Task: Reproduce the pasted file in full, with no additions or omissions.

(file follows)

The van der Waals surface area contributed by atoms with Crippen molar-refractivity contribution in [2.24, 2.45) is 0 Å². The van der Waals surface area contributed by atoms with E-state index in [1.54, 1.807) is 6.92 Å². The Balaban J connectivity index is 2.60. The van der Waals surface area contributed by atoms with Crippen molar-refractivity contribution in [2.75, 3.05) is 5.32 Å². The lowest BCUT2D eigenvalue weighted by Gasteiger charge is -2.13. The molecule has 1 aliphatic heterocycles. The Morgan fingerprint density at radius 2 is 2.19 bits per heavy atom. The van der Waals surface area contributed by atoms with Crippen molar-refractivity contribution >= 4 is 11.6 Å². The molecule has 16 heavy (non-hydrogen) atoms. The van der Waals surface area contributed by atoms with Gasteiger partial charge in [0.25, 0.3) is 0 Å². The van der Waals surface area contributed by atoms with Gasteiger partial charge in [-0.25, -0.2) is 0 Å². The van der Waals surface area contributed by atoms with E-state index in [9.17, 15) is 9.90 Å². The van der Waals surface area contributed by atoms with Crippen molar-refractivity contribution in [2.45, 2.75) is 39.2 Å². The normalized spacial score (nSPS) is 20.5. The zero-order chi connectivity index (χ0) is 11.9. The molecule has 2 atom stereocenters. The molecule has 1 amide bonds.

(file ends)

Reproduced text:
The van der Waals surface area contributed by atoms with Crippen molar-refractivity contribution in [2.24, 2.45) is 0 Å². The van der Waals surface area contributed by atoms with E-state index in [1.54, 1.807) is 6.92 Å². The Balaban J connectivity index is 2.60. The van der Waals surface area contributed by atoms with Crippen molar-refractivity contribution in [2.75, 3.05) is 5.32 Å². The lowest BCUT2D eigenvalue weighted by Gasteiger charge is -2.13. The molecule has 1 aliphatic heterocycles. The Morgan fingerprint density at radius 2 is 2.19 bits per heavy atom. The van der Waals surface area contributed by atoms with Crippen molar-refractivity contribution >= 4 is 11.6 Å². The molecule has 16 heavy (non-hydrogen) atoms. The van der Waals surface area contributed by atoms with Gasteiger partial charge in [0.25, 0.3) is 0 Å². The van der Waals surface area contributed by atoms with Gasteiger partial charge in [-0.25, -0.2) is 0 Å². The van der Waals surface area contributed by atoms with E-state index in [9.17, 15) is 9.90 Å². The van der Waals surface area contributed by atoms with Crippen molar-refractivity contribution in [2.45, 2.75) is 39.2 Å². The normalized spacial score (nSPS) is 20.5. The zero-order chi connectivity index (χ0) is 11.9. The molecule has 2 atom stereocenters. The molecule has 1 amide bonds.